The route through the gorge above the Falls of Unich is a delight, a narrow path winding through boulders above the tumbling burn. A Wren was belting out a scolding chatter, so loud from the tiny bird that it was creating a slight echo. Movement across the face of one of the crags resolved itself into a Peregrine (Falco peregrinus) pursued by a couple of Crows. As it reached the level of the top of the gorge, the Peregrine suddenly shot upwards and folded itself into the classic "stooping" arrowhead shape and into a arcing dive - the Crows took the message and scattered.
Such is the interest in this section that height was gained without me really noticing, only the very top section seemed at all steep. It has to be said that the very top of the gorge and the immediate area of plateau above are pretty muddy and peaty, but it doesn't last long. The direct route to Hunt Hill takes a sharp right turn at the plateau, but I decided to persevere with the muddy path a little further to look at another waterfall marked on the map.
The extra few hundred metres of mud-plugging are well rewarded at the Falls of Damff (Gaelic "Daimh" - (Stag Falls). The Water of Unich drops in two bounds over sills of rock here just as it enters the gorge. I scrambled down to a level next to the upper fall and sat for a while just enjoying the place; getting closer to the lower fall appeared to involve some quite tricky down climbing.
Returning to the head of the gorge the route across to the summit of Hunt Hill is pretty obvious, though there's no path to speak of. A few deer tracks lead through the peaty ground of a broad col, then it's pick your own route up the fairly steep pull towards the summit area. I stuck close to the edge of the crags to get the best views.......
...of the gorge, with sunlight streaming down over the sidewall - the angle which had so beautifully lit some of the birch trees near the top.
Gradually the view opens up past Craig Maskeldie and across to Monawee......
.......and between them the head of Loch Lee and the track I'd used on the approach. The view from here really seems to mirror the approach walk, a series of curves and folds which reveal different views as you go.
There's a fairly steep pull of 150 metres to reach the summit area, and it comes as something of a surprise when the angle eases very suddenly onto a flat plateau. The views are very wide; a real feature of the Eastern Highlands with rolling brown moors stretching away under a huge sky. Some find this landscape boring, others find it intimidating in poor weather and some find the sense of vast space under a big sky a real joy.
Lochnagar is the prominent feature to the west, some 15 kilometres distant, with no hint of the trench containing Loch Muick which lies in between.
Mount Keen, the most easterly of the Munros (separate Scottish mountains over 3000 ft/914m). The popularity of climbing this classification of hills is ever-growing and the paths are often very obvious.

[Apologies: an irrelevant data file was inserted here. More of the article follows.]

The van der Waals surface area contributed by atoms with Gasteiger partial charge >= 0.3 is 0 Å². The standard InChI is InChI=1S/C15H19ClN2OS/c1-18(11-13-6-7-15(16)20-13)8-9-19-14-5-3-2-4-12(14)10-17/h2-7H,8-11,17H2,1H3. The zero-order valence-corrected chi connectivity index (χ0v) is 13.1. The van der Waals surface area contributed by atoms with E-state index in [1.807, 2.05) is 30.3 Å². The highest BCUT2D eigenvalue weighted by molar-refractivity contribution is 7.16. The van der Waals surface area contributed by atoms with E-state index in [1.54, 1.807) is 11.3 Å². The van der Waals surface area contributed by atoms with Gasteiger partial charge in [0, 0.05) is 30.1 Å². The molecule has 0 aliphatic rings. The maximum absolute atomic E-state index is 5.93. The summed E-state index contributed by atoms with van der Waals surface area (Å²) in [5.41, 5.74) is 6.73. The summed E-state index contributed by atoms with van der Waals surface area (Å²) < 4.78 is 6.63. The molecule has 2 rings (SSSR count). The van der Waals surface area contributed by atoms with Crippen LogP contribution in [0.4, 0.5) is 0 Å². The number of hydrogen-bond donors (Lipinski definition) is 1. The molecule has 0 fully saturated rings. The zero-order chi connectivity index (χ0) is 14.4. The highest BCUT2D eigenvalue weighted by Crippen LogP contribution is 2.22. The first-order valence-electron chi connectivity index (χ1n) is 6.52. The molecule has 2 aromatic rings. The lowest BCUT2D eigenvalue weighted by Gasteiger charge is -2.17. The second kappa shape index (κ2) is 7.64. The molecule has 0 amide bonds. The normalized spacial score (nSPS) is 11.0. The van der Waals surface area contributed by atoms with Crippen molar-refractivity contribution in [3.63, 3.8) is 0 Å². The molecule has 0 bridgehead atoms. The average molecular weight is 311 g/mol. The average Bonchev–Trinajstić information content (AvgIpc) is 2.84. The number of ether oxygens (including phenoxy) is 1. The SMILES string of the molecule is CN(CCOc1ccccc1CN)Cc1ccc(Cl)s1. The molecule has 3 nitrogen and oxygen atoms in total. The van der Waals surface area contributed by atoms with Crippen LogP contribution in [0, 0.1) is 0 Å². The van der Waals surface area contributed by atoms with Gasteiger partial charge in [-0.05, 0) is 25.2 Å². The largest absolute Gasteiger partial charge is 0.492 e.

Distant calls of geese eventually resolved into a skein of Greylags (Anser anser) and appropriately they appeared:
".... far abune the Angus straths I saw the wild geese flee,
A lang, lang skein o’ beatin’ wings wi’ their heids towards the sea,
And aye their cryin’ voices trailed ahint them on the air...."
Just as described by the Angus born poet Violet Jacob in her poem of longing for home "The Wild Geese". Born into the aristocracy at House of Dun, Violet Jacob spent much of her life away from Angus, but seems always to have had the place in her heart and her mind; she returned to Angus in the later years of her life and is buried at Kirriemuir. Her poetry is often written in the rich dialect of the region, and from the perspective of working folk.
Sometimes known as "Norland Wind", The Wild Geese is one of her best known poems and was shortlisted as one of the country's favourite pieces of poetry in 2006. Written as a conversation between an Angus man far from home in England and the north wind, the lyrics have been set to music by a number of singers, but my favourite version is by the Battlefield Band featuring the voice of the late Davy Steele (the words start at 2m 37secs)
In contrast to Mount Keen, there's no path to the small summit cairn of Hunt Hill (705 metres/2313 feet). It's classified as a "Graham" - a hill between 2000 and 2500ft high with at least 500 feet of ascent all round. Often overlooked, this group of 220 hills usually give walks of real quality.
There was a slight breeze on the summit but it was warmed by blowing across miles of heather in full sunshine - amazingly for a November day I was able to sit comfortably on the summit of the hill in a T-shirt.
My descent route took me north-east down convex slopes of heather, then grass and moss to reach an entertainingly bouncy girder bridge over the Water of Lee, then down the track to Loch Lee.
A stroll back along the loch and through the birch woods got me back to Invermark, still in glorious late afternoon sunshine.
Hunt Hill may not have the most dramatic name, nor is it the highest hill the area but it had given me one of the best hill days I've enjoyed in years.
Days like these, they're golden coins in the treasure box of memories.....
Note: The route taken on this walk is on Ordnance Survey Landranger Sheet 44 (Ballater & Glen Clova). The distance is 18 kilometres with 460 metres of ascent, allow between five and six hours. In poor weather, reasonable navigation skills will be needed as the high ground is pathless. A shorter and well worthwhile alternative is to walk to the Falls of Unich and return by the same route as described by Duncan and Joan here.